Andrew Cravenho, CEO of CBAC, an invoice financing exchange, has warned of an "unprecedented slowdown" in accounts receivable for healthcare providers as the Patient Protection and Affordable Care Act becomes fully implemented. He claims that those who believe that they will receive timely payment from the government for invoices "have their heads in the sand."
While it is not known yet how quickly the government will be responding to claims, Cravenho advises that it is wisest to assume a worst-case scenario. In an article published in HealthCareFinanceNews.com, he provides healthcare sector statistics that show receivables turnover ratios are worsening while inventory turnover ratios are on the rise, leaving providers with minimal cash flow.
One Louisiana practice, Mid State Orthopedic and Sports Medicine Center, has gone as far as to ask patients to prepay for treatments in order to remain solvent. Two years ago, the hospital was struggling financially due to the common problem of collecting accounts receivable from patients. Between 2008 and 2012, multi-specialty practices saw their bad debt go up 14 percent, according to a survey by the Medical Group Management Association, a trade organization for doctor practices.
Spencer Michael, the practice administrator for Mid State Orthopedic and Sports Medicine Center, explained that the recent economic downturn and the increasing cost of insurance deductibles have forced patients to put off paying their bills.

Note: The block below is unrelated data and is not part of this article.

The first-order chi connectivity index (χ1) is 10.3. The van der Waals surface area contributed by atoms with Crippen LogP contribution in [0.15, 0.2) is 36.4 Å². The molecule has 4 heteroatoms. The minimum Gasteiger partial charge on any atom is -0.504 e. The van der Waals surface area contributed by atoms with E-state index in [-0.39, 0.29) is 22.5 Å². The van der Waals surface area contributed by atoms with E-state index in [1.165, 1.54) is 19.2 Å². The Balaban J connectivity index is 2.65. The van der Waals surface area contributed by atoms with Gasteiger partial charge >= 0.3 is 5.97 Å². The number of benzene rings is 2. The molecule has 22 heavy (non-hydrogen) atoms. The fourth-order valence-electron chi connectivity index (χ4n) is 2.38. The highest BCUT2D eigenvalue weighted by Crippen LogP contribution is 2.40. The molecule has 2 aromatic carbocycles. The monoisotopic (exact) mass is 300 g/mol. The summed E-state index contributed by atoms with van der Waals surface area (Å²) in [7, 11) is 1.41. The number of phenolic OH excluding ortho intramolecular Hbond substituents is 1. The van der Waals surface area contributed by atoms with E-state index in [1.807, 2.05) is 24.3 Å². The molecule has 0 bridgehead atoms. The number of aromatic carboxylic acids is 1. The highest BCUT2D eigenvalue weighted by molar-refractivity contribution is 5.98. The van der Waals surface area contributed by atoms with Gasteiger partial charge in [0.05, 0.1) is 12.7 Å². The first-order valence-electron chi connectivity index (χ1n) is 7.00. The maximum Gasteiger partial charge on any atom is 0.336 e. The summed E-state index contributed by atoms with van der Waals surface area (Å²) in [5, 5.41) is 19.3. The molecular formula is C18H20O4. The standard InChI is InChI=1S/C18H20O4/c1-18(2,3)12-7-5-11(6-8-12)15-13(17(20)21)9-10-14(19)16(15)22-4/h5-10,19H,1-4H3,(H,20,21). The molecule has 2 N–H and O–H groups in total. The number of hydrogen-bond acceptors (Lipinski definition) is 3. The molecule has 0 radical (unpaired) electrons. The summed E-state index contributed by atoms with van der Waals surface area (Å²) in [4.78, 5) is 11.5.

"We have to be able to be the creditor. We're essentially a bank at that point," said Michael in an interview with NPR.
Michael explained that the practice does offer free care "when they can," but that the expenses of running the practice makes it a rare occurrence. Those who cannot afford Mid State's up-front prices are advised to seek treatment at the local "safety-net" hospital.
If your practice or administration is currently experiencing a backlog of healthcare accounts receivable, consider outsourcing accounts to Professional Medical Services. This allows for more focus on collecting large past-due accounts, and builds up a cash reserve for when the Affordable Care Act is fully in effect.